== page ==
The Root of Real Self-Image: Finding Your identity

 

The Issue of Identity

Human beings are complex creatures. We are a cohesive mix of mind, body, soul, and emotions. And life is complex too. So it’s not surprising that sometimes we get a little out of balance. In other words, sometimes life takes a toll us. Sometimes our bodies become weak. Sometimes our emotions try to guilt us into skipping out on rest, while our souls whisper God’s truth to us that it’s good and holy to rest. And sometimes our minds just don’t stop—our thoughts keep pumping through our brains at lightning speed, no matter how tired we are.

Life and identity are confusing enough for adults—so many items seek our attention. But let’s think about where our girls are for a second: their brains are still developing, they’re starting to branch out and discover who they are and who they want to become, and they’re constantly surrounded by other young women who are trying to do the same thing.

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Our girls are either beginning to notice how well they compare to others, or they are well entrenched in the comparison game already. This is a huge part of figuring out who we are. We tend to measure ourselves by cultural standards, and sometimes, even church standards.

Many different voices scramble for first place in the fight for our identity.

I use the word fight on purpose, not to make it seem like we are set against others, but because the ruler of this world (Satan) is set against us (John 14:30). Don’t be too discouraged, though, Jesus defeated death and sin on the cross and the enemy has no power over Him (John 14:30), but the world is currently under the enemy’s influence (2 Cor. 4:4; 1 John 5:19). And he actively seeks us out. The Bible even says he looks for someone “to devour” (1 Pet. 5:8).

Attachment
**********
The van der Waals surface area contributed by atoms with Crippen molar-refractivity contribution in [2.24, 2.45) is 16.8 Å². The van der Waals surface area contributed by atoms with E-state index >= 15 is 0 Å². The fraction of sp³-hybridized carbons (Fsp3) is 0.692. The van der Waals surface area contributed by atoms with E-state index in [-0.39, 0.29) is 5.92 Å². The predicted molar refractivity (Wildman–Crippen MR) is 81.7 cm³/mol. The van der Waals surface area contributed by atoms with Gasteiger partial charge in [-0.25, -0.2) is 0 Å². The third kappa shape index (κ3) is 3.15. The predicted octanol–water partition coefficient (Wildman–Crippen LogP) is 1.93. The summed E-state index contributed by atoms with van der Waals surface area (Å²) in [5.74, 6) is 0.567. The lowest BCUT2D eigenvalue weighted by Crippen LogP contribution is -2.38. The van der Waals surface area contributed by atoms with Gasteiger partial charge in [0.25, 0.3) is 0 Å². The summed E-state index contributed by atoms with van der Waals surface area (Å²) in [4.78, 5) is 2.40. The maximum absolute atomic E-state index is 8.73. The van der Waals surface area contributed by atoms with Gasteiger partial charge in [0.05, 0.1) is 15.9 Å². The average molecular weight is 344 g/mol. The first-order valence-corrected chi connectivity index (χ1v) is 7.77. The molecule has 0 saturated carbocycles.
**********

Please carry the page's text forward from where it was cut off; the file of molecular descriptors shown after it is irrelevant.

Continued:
Satan also chooses to hit us where we’re the weakest, and if we’re not steady in our identity, if we’re not rooted in who we are in Christ—we’re in trouble. This is one of the enemy’s main tactics: making us question our identity, infusing confusion about who we are, what that means, and what we’re here to do. Throw in the complications of growing up, being a teen in today’s world, and realizing that there are other factors (biology, environment, personality) that play into our mental health—and true identity seems to get lost in the mix. Identity is about who we are—every single piece of us.

Christians face a unique tension when it comes to self-image because our “self-image” doesn’t actually come from ourselves.

This is why I choose to use the word identity. As we grow up, even our perception of identity begins to shift. Children tend to see themselves in more concrete terms, describing their physical characteristics. Teens and adults will focus more on abstract concepts, such as describing themselves by what they stand for, what they study, or different personality traits and preferences.

From this, we can tell that our girls will be able to see themselves more holistically—this is a good thing. Because looking at ourselves holistically means we’re able to appreciate the whole of who God made us to be—thoughts, ideas, emotions, soul, and body. Even though seeing ourselves holistically is a good thing, we need an anchor to which we can hold in the instability of changing bodies, changing preferences, changing ideas, changing culture, and so on.

In a world of constant change, our girls need a rock-solid anchor that they can hold onto.

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How can we help?

Satan may hold some sway in the world currently, but the Bible says, “The God of peace will soon crush Satan under your feet” (Rom. 16:20a). Thankfully, God made a way for us. Our identity isn’t about us, so much as it is about Him—more accurately, who we are in Him.